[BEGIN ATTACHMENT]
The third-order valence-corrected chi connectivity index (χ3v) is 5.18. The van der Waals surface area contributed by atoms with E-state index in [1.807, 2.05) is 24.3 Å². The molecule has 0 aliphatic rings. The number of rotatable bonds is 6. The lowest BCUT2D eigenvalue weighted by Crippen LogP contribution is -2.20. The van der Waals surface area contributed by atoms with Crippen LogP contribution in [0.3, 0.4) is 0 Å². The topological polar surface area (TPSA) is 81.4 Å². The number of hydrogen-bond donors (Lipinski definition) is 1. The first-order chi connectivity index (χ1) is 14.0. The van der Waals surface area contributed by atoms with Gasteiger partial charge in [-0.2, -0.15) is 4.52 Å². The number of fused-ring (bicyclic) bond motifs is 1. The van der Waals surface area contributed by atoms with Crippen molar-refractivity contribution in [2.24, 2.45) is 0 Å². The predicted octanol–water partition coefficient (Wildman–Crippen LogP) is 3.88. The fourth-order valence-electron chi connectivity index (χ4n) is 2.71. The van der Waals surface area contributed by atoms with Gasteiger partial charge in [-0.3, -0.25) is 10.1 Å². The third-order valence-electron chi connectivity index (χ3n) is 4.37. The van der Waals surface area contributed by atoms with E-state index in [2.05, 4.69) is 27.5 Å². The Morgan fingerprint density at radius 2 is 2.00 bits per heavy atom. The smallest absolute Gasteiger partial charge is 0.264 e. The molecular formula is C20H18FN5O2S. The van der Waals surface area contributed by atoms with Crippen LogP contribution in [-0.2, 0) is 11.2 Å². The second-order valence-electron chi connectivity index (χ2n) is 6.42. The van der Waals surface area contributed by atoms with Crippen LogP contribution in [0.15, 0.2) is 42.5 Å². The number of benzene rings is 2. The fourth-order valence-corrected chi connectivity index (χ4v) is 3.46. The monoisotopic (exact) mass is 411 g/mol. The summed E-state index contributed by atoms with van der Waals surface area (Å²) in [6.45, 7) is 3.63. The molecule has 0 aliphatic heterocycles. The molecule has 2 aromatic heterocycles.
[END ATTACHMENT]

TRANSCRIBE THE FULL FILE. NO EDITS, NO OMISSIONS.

The third-order valence-corrected chi connectivity index (χ3v) is 5.18. The van der Waals surface area contributed by atoms with E-state index in [1.807, 2.05) is 24.3 Å². The molecule has 0 aliphatic rings. The number of rotatable bonds is 6. The lowest BCUT2D eigenvalue weighted by Crippen LogP contribution is -2.20. The van der Waals surface area contributed by atoms with Crippen LogP contribution in [0.3, 0.4) is 0 Å². The topological polar surface area (TPSA) is 81.4 Å². The number of hydrogen-bond donors (Lipinski definition) is 1. The first-order chi connectivity index (χ1) is 14.0. The van der Waals surface area contributed by atoms with Gasteiger partial charge in [-0.2, -0.15) is 4.52 Å². The number of fused-ring (bicyclic) bond motifs is 1. The van der Waals surface area contributed by atoms with Crippen molar-refractivity contribution in [2.24, 2.45) is 0 Å². The predicted octanol–water partition coefficient (Wildman–Crippen LogP) is 3.88. The fourth-order valence-electron chi connectivity index (χ4n) is 2.71. The van der Waals surface area contributed by atoms with Gasteiger partial charge in [-0.3, -0.25) is 10.1 Å². The third-order valence-electron chi connectivity index (χ3n) is 4.37. The van der Waals surface area contributed by atoms with E-state index in [2.05, 4.69) is 27.5 Å². The Morgan fingerprint density at radius 2 is 2.00 bits per heavy atom. The smallest absolute Gasteiger partial charge is 0.264 e. The molecular formula is C20H18FN5O2S. The van der Waals surface area contributed by atoms with Crippen LogP contribution in [-0.2, 0) is 11.2 Å². The second-order valence-electron chi connectivity index (χ2n) is 6.42. The van der Waals surface area contributed by atoms with Crippen LogP contribution in [0.15, 0.2) is 42.5 Å². The number of benzene rings is 2. The fourth-order valence-corrected chi connectivity index (χ4v) is 3.46. The monoisotopic (exact) mass is 411 g/mol. The summed E-state index contributed by atoms with van der Waals surface area (Å²) in [6.45, 7) is 3.63. The molecule has 0 aliphatic heterocycles. The molecule has 2 aromatic heterocycles.